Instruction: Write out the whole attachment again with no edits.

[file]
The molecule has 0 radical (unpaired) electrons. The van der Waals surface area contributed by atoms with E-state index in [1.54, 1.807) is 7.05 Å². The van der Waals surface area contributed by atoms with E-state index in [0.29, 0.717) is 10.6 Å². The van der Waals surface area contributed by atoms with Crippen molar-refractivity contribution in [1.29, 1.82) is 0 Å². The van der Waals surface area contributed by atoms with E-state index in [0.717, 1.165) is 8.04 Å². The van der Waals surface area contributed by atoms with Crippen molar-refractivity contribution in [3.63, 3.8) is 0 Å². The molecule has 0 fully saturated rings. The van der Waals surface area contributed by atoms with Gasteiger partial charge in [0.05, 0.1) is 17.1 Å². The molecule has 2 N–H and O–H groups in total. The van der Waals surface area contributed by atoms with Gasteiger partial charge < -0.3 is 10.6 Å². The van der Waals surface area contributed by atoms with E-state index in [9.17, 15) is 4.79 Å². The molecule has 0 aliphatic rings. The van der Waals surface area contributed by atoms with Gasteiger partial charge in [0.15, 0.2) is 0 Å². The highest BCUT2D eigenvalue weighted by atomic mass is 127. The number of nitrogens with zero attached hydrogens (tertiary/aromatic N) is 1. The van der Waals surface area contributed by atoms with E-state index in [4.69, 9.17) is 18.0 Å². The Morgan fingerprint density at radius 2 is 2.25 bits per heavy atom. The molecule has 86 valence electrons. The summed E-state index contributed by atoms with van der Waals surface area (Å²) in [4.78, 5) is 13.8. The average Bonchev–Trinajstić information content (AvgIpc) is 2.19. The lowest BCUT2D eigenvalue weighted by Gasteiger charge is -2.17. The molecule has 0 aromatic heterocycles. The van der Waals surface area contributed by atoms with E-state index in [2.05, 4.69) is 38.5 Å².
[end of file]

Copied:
The molecule has 0 radical (unpaired) electrons. The van der Waals surface area contributed by atoms with E-state index in [1.54, 1.807) is 7.05 Å². The van der Waals surface area contributed by atoms with E-state index in [0.29, 0.717) is 10.6 Å². The van der Waals surface area contributed by atoms with Crippen molar-refractivity contribution in [1.29, 1.82) is 0 Å². The van der Waals surface area contributed by atoms with E-state index in [0.717, 1.165) is 8.04 Å². The van der Waals surface area contributed by atoms with Crippen molar-refractivity contribution in [3.63, 3.8) is 0 Å². The molecule has 0 fully saturated rings. The van der Waals surface area contributed by atoms with Gasteiger partial charge in [0.05, 0.1) is 17.1 Å². The molecule has 2 N–H and O–H groups in total. The van der Waals surface area contributed by atoms with Gasteiger partial charge < -0.3 is 10.6 Å². The van der Waals surface area contributed by atoms with E-state index in [9.17, 15) is 4.79 Å². The molecule has 0 aliphatic rings. The van der Waals surface area contributed by atoms with Gasteiger partial charge in [0.15, 0.2) is 0 Å². The highest BCUT2D eigenvalue weighted by atomic mass is 127. The number of nitrogens with zero attached hydrogens (tertiary/aromatic N) is 1. The van der Waals surface area contributed by atoms with E-state index in [4.69, 9.17) is 18.0 Å². The Morgan fingerprint density at radius 2 is 2.25 bits per heavy atom. The molecule has 86 valence electrons. The summed E-state index contributed by atoms with van der Waals surface area (Å²) in [4.78, 5) is 13.8. The average Bonchev–Trinajstić information content (AvgIpc) is 2.19. The lowest BCUT2D eigenvalue weighted by Gasteiger charge is -2.17. The molecule has 0 aromatic heterocycles. The van der Waals surface area contributed by atoms with E-state index in [2.05, 4.69) is 38.5 Å².